Tips for creating a DIY logo

logotipsMaking new logos and branding can be exciting the first time you do it, but when you have to redo them a few months down the line because a social media or selling platform has changed it can can go from fun to frustrating!

I’ve mostly been a DIY logo maker.  I use PicMonkey as it’s just really easy to use and I figured I’d share my tips with you all to make sure that you’re not getting frustrated when things change down the line!

 

  • Think of a square design and a long rectangular one

Most places that you use your logo and branding will either be in a square (for example profile pictures) or rectangular (for example – header images like on your Facebook page, or a website header).  So try and make sure when you’re starting out and creating to have these ideas in mind for your branding.

 

  • create it bigger than you need

This might sound a little crazy, but this is the one that makes your designs a little more future proof (as far as we can anyway).  At the moment your Facebook Page’s profile picture minimum dimensions are 180 x 180 pixels.  If we used that as a base and created a square image for Facebook then it would be great and fine for there for now.  BUT these sites are changing all the time and each time they change they tend to make the sizes for the images that they require bigger.  So if they did change next month and needed a new image that was 250×250 pixels, you’d need to redo your entire graphic.  You could resize your original one, but it’s going to lose quality as you’re making it bigger than the original.

By creating large image sizes at the start you’ll be able to use the original size each time and then shrink it down to the right size needed by the website you’re creating for (you can be sure they’ll all have different sizes!).  I’d go for at least 1000 x1000 pixels for a square image.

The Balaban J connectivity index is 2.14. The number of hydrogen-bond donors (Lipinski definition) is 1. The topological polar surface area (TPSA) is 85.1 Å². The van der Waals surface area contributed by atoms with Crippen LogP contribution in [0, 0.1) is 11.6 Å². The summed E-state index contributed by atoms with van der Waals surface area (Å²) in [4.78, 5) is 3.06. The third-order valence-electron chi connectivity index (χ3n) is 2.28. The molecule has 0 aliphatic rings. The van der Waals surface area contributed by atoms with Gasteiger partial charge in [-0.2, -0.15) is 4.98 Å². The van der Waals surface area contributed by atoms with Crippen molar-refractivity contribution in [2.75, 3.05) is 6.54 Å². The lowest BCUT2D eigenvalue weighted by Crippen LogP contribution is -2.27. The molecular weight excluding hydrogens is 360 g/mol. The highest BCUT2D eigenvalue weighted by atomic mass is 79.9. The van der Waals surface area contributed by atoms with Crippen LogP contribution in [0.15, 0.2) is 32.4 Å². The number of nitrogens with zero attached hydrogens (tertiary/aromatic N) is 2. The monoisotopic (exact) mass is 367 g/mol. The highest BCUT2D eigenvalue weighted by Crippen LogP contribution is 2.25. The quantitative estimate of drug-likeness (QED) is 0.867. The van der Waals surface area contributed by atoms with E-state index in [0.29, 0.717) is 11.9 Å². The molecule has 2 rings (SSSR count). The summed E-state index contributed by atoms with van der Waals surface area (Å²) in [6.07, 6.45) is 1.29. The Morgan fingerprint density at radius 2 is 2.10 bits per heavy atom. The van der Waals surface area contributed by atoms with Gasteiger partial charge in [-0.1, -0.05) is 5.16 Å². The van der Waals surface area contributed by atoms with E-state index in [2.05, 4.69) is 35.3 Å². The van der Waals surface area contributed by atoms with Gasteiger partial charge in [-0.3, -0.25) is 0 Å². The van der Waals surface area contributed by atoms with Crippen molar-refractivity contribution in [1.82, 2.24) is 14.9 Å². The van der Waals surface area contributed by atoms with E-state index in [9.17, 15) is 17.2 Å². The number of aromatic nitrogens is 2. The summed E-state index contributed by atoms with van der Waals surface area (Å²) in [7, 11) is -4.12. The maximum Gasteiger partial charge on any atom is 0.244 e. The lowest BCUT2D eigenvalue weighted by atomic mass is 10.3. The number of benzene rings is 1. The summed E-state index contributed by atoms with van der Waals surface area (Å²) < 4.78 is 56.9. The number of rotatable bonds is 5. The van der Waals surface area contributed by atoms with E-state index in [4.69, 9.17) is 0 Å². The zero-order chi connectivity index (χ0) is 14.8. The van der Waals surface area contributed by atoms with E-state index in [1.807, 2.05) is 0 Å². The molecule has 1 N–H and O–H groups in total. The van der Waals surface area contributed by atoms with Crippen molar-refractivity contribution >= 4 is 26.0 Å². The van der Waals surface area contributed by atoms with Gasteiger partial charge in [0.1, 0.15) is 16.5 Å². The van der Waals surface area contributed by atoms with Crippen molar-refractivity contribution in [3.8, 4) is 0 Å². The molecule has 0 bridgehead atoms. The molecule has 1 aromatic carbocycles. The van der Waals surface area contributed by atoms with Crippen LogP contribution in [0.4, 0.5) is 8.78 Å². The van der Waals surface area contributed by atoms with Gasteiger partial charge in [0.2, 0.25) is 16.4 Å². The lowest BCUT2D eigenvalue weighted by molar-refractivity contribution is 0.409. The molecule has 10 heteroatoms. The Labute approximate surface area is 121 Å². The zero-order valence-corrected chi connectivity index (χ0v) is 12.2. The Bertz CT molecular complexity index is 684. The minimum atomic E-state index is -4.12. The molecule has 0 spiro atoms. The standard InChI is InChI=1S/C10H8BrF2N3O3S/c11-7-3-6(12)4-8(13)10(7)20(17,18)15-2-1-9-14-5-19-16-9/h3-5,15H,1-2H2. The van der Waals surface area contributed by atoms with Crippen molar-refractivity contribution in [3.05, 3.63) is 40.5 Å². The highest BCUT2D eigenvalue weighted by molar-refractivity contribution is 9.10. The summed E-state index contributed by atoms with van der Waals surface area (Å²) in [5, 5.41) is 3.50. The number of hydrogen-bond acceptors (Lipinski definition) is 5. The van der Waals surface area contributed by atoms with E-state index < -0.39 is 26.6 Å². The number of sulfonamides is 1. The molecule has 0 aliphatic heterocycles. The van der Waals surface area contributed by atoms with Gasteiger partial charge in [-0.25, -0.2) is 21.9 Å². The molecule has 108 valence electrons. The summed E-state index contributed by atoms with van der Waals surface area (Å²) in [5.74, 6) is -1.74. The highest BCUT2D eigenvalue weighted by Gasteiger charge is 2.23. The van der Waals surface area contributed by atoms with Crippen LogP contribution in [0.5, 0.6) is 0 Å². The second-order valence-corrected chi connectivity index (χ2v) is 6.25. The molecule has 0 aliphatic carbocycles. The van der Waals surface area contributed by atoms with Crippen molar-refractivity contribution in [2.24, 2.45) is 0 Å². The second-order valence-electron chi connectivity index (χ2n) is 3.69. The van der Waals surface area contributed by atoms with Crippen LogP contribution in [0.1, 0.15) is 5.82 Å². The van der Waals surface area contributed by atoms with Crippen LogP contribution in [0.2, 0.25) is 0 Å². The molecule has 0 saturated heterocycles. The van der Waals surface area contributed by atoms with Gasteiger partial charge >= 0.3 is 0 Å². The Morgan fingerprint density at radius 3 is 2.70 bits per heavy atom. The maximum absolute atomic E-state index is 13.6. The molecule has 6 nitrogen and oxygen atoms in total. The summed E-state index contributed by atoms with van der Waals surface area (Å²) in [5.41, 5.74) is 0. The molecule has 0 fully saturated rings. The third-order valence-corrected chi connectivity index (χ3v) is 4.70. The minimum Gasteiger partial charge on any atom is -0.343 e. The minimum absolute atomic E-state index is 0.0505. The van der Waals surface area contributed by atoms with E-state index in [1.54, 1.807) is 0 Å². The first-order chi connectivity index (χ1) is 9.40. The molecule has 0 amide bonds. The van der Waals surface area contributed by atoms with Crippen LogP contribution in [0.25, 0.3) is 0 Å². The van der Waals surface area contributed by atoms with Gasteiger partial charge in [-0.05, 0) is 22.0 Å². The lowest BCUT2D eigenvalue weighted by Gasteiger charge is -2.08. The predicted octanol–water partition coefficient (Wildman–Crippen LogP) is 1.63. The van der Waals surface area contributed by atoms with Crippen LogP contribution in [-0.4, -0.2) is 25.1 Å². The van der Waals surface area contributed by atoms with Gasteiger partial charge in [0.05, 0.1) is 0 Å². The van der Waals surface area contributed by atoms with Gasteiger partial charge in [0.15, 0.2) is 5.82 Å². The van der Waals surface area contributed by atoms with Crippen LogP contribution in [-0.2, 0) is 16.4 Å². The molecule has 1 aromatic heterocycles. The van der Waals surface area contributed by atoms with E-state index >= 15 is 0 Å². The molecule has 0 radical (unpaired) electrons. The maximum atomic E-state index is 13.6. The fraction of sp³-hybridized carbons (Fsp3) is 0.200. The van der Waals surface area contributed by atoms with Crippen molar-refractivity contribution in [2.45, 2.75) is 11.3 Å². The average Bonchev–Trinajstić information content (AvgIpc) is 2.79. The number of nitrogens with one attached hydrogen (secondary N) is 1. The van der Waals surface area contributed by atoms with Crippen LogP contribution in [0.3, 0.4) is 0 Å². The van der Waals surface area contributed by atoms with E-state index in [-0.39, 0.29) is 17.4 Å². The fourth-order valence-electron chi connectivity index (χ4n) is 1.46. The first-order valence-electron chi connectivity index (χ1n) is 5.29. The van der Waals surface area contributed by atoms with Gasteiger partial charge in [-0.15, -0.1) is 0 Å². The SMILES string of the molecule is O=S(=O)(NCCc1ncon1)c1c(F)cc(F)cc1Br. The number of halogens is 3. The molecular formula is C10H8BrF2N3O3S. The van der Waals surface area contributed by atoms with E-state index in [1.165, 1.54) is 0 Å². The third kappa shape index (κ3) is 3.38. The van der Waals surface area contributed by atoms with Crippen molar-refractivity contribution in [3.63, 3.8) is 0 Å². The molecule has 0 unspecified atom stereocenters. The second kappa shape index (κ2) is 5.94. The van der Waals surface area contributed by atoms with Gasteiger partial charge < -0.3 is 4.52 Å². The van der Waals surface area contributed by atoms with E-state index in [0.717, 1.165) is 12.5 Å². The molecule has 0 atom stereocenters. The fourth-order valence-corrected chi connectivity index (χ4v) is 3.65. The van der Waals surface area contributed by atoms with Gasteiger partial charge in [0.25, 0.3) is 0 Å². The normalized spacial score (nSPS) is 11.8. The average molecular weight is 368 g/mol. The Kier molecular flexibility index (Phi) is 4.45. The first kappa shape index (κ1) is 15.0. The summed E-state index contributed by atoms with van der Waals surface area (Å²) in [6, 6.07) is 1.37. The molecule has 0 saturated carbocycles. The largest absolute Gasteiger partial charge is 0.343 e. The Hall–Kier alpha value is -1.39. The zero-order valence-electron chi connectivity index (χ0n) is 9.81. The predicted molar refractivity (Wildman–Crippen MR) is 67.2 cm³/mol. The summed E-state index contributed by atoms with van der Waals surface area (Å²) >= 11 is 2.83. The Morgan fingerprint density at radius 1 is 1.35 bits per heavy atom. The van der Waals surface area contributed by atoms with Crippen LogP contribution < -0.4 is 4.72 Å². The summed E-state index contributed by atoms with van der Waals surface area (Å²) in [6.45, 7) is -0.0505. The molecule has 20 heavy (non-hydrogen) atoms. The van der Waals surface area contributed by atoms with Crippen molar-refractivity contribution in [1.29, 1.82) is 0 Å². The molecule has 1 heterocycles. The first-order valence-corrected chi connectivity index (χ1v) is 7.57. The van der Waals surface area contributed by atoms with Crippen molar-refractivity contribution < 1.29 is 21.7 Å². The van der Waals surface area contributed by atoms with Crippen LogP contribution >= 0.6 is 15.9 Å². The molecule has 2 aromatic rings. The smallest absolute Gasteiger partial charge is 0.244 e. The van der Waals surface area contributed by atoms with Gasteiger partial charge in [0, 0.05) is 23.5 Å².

My tip for you is to save your files with the size in the title so ‘Logo 1000×1000’ or Logo 800×800.  Then you can see at a glance what size it is on your computer.

 

(if you’re using Photoshop or similar and saving your file as a Vector format then my understanding is that size shouldn’t matter so much.  This is why you should always get a vector file when you pay someone to do your logo too)

 

  • save your logo with a transparent background

Once you have your logo idea then save it with a transparent background.  Why?  Well one day you might want to change the background of your website to a slightly off white colour perhaps or even a completely different colour, and having a white rectangle around your logo won’t look so good!  It just gives you more options and keeps things flexible.

As stated before, each site has varying sizes for headers and varying ratios.  If you just create a new PicMonkey design with the required dimensions and then add your transparent logo as an overlay you can then adjust it to suit the new dimensions fairly easily.

 

  • Keep it simple and don’t be afraid to tweak

Overall, one of the biggest tips I could give you is to try and keep it simple.  You’ll likely evolve over time and a simple logo and design will flow better to your next iterations!

 

Also don’t fret if it doesn’t look just how you want it.  Perfection can stop us moving on, but always remember that it can be tweaked in the future and how it is now doesn’t have to be how it will be later on.

 

 

If you have any tips for making a logo using PicMonkey or any other software I love if you could share in the comments!

 

 

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